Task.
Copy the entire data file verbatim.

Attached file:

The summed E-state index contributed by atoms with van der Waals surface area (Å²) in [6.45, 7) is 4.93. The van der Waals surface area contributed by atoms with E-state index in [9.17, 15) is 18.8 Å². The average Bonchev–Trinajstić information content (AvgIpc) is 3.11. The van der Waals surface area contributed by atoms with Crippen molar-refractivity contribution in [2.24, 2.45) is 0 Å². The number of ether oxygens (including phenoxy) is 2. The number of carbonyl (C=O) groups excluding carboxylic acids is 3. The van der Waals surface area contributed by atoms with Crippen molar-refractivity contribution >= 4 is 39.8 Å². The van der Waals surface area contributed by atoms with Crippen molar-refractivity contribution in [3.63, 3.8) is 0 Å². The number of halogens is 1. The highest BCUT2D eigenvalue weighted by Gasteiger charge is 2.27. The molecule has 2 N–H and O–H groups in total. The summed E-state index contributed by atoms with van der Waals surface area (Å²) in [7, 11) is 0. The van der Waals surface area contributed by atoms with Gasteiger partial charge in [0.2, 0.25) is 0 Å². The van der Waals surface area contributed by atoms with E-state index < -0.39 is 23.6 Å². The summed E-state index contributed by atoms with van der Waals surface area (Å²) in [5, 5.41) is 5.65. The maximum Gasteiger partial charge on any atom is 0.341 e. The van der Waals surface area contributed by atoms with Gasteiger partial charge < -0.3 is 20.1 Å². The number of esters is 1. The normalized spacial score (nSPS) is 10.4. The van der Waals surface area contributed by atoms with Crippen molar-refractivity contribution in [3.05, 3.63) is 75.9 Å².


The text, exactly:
The summed E-state index contributed by atoms with van der Waals surface area (Å²) in [6.45, 7) is 4.93. The van der Waals surface area contributed by atoms with E-state index in [9.17, 15) is 18.8 Å². The average Bonchev–Trinajstić information content (AvgIpc) is 3.11. The van der Waals surface area contributed by atoms with Crippen molar-refractivity contribution in [2.24, 2.45) is 0 Å². The number of ether oxygens (including phenoxy) is 2. The number of carbonyl (C=O) groups excluding carboxylic acids is 3. The van der Waals surface area contributed by atoms with Crippen molar-refractivity contribution >= 4 is 39.8 Å². The van der Waals surface area contributed by atoms with Crippen molar-refractivity contribution in [3.63, 3.8) is 0 Å². The number of halogens is 1. The highest BCUT2D eigenvalue weighted by Gasteiger charge is 2.27. The molecule has 2 N–H and O–H groups in total. The summed E-state index contributed by atoms with van der Waals surface area (Å²) in [7, 11) is 0. The van der Waals surface area contributed by atoms with Gasteiger partial charge in [0.2, 0.25) is 0 Å². The van der Waals surface area contributed by atoms with E-state index < -0.39 is 23.6 Å². The summed E-state index contributed by atoms with van der Waals surface area (Å²) in [5, 5.41) is 5.65. The maximum Gasteiger partial charge on any atom is 0.341 e. The van der Waals surface area contributed by atoms with Gasteiger partial charge < -0.3 is 20.1 Å². The number of esters is 1. The normalized spacial score (nSPS) is 10.4. The van der Waals surface area contributed by atoms with Crippen molar-refractivity contribution in [3.05, 3.63) is 75.9 Å².